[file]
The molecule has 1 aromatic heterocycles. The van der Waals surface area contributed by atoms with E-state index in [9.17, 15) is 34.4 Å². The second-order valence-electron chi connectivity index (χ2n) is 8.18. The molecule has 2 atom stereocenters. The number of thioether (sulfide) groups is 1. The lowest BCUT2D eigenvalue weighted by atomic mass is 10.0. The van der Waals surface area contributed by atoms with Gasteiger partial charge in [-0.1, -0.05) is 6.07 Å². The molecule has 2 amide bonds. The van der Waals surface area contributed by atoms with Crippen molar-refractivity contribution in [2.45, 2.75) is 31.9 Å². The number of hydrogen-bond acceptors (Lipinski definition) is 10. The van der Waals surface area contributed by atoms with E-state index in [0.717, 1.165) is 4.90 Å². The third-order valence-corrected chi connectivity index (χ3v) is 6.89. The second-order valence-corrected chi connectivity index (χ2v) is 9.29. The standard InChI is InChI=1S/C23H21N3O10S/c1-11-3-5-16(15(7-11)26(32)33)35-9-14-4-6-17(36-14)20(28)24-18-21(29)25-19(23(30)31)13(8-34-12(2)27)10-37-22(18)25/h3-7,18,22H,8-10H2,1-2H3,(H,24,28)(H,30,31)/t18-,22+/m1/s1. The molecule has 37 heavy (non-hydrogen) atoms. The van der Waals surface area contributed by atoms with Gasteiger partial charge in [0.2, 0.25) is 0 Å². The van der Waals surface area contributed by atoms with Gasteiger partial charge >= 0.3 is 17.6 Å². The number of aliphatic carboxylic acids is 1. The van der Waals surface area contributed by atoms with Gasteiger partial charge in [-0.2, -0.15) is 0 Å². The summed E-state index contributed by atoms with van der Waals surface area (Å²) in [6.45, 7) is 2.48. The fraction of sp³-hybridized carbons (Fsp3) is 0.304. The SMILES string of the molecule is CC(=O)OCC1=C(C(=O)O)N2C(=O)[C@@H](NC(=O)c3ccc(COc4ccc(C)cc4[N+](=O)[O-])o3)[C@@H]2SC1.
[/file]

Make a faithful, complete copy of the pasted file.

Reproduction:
The molecule has 1 aromatic heterocycles. The van der Waals surface area contributed by atoms with E-state index in [9.17, 15) is 34.4 Å². The second-order valence-electron chi connectivity index (χ2n) is 8.18. The molecule has 2 atom stereocenters. The number of thioether (sulfide) groups is 1. The lowest BCUT2D eigenvalue weighted by atomic mass is 10.0. The van der Waals surface area contributed by atoms with Gasteiger partial charge in [-0.1, -0.05) is 6.07 Å². The molecule has 2 amide bonds. The van der Waals surface area contributed by atoms with Crippen molar-refractivity contribution in [2.45, 2.75) is 31.9 Å². The number of hydrogen-bond acceptors (Lipinski definition) is 10. The van der Waals surface area contributed by atoms with E-state index in [0.717, 1.165) is 4.90 Å². The third-order valence-corrected chi connectivity index (χ3v) is 6.89. The second-order valence-corrected chi connectivity index (χ2v) is 9.29. The standard InChI is InChI=1S/C23H21N3O10S/c1-11-3-5-16(15(7-11)26(32)33)35-9-14-4-6-17(36-14)20(28)24-18-21(29)25-19(23(30)31)13(8-34-12(2)27)10-37-22(18)25/h3-7,18,22H,8-10H2,1-2H3,(H,24,28)(H,30,31)/t18-,22+/m1/s1. The molecule has 37 heavy (non-hydrogen) atoms. The van der Waals surface area contributed by atoms with Gasteiger partial charge in [0.2, 0.25) is 0 Å². The van der Waals surface area contributed by atoms with Gasteiger partial charge >= 0.3 is 17.6 Å². The number of aliphatic carboxylic acids is 1. The van der Waals surface area contributed by atoms with Gasteiger partial charge in [-0.2, -0.15) is 0 Å². The summed E-state index contributed by atoms with van der Waals surface area (Å²) in [6.45, 7) is 2.48. The fraction of sp³-hybridized carbons (Fsp3) is 0.304. The SMILES string of the molecule is CC(=O)OCC1=C(C(=O)O)N2C(=O)[C@@H](NC(=O)c3ccc(COc4ccc(C)cc4[N+](=O)[O-])o3)[C@@H]2SC1.